I remember the short-lived fad of Formspring back in the days when we used to pull each other’s hair and play lame pranks to exhibit our affections for one another: the infamous and unflattering middle school days. But when we weren’t writing silly love notes and learning the true meaning of cliques, we were in the confines of our bedrooms at home, scrolling through the accumulation of anonymous posts that had congregated on our profiles throughout the day. Some were positive (“Nice hair”, “You’re cute”, whatever, blah blah blah), but the majority of the posts that I had read on Formspring were comments that easily took it too far. Yet users were hooked, obsessed even, with being able to express all the thoughts they had been itching to say without experiencing the consequences of their words . We were finally able to tell the people we had issues with, anonymously, how much they suck. Needless to say, the word of the power of anonymity spread like wildfire.
As we’ve reached this point in time, however, we are far past the Formspring age. Technology has advanced tremendously since the common use of flip phones and the rage of sidekicks. Now, many of us have Apple products, iPhones, and we find ourselves consumed by smartphone apps that claim anonymity for those who wish to post their “secrets” online without being traced. Just for the adrenaline rush of the world being able to know and access the information but not determine the source. I admit, it is somewhat exhilarating. But I don’t believe in online anonymity.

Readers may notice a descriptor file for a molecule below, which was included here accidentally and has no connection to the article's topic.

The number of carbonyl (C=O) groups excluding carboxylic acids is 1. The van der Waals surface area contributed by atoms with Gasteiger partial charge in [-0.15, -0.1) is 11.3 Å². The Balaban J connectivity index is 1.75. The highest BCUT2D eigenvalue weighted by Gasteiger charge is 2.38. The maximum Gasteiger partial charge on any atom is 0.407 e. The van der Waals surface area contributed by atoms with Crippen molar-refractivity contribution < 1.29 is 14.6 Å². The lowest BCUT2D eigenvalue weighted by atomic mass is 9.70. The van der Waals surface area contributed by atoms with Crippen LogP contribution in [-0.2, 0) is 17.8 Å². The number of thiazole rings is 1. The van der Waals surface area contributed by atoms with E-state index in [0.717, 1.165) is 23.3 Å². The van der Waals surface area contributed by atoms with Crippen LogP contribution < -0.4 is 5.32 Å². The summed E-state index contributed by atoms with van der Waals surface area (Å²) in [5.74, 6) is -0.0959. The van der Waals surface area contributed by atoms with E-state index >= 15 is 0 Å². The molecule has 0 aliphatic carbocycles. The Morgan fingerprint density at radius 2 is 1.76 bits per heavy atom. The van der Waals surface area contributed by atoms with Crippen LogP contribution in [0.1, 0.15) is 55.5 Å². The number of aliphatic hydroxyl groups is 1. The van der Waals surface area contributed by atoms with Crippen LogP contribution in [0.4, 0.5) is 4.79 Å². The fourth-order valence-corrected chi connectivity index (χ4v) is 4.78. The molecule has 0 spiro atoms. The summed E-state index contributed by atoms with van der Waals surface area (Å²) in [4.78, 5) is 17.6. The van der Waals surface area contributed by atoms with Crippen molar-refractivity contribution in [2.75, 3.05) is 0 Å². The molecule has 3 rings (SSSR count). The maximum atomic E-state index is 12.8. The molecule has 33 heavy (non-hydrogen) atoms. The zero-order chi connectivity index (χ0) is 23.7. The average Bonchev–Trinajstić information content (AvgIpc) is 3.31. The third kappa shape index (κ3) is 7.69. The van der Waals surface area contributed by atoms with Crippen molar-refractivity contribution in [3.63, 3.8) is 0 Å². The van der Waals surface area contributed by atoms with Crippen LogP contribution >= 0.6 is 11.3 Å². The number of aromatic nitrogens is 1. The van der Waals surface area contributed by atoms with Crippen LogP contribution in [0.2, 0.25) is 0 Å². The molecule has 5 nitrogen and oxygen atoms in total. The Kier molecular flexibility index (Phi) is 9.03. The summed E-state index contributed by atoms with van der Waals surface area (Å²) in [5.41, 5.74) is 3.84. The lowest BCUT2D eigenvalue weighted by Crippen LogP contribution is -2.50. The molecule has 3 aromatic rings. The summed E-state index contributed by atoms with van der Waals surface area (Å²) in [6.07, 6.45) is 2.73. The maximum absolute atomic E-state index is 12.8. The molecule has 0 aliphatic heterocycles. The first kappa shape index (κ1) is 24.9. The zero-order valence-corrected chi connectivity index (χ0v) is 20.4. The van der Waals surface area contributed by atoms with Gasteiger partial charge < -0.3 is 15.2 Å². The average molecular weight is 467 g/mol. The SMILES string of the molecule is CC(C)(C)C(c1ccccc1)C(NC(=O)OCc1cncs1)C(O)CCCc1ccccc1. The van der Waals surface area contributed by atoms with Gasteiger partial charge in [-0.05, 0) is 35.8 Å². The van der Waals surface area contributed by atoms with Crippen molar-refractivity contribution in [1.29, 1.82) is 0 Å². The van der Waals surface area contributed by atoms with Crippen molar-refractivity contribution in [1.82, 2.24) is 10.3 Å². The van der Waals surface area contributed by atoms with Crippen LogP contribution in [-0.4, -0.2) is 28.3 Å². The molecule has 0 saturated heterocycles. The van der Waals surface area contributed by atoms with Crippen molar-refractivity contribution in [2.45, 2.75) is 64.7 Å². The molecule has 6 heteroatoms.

With that being said, I wasn’t the least bit surprised when I read one of CNN’s latest technology articles confronting the realization that the app “Secret”, similar to the concept of “Whisper” (an app that I had previously explored) allowed users to be able to trace back posts of the friends that they had linked the app with, essentially defeating the purpose of the anonymously-posting app. Why are we surprised that technology isn’t yet perfect? Why are we surprised that it has hitches and glitches sometimes? No technology is perfect and 100% reliable, and these types of “anonymous” apps are still relatively new. They’re still being improved upon, reworked, and criticized. There is still room for them to grow and develop. Everything in life requires trial and error to improve, and this was an error on their part that I honestly feel like they’re going to be taking much more seriously now that it has been brought to light. I doubt it was their master plan all along to tell the world about your raging foot fetish.
The verdict is essentially this: If you’re fearful of your secret ever getting released to the public, whether it be online or otherwise, with your name attached, it’s best that you leave it for the mind to bear. The internet isn’t always the best place to harbor the truths we sometimes wish we could forget.
CNN Article Referenced: ‘Secret’ app didn’t actually keep you anonymous
What are your thoughts on apps like “Secret”?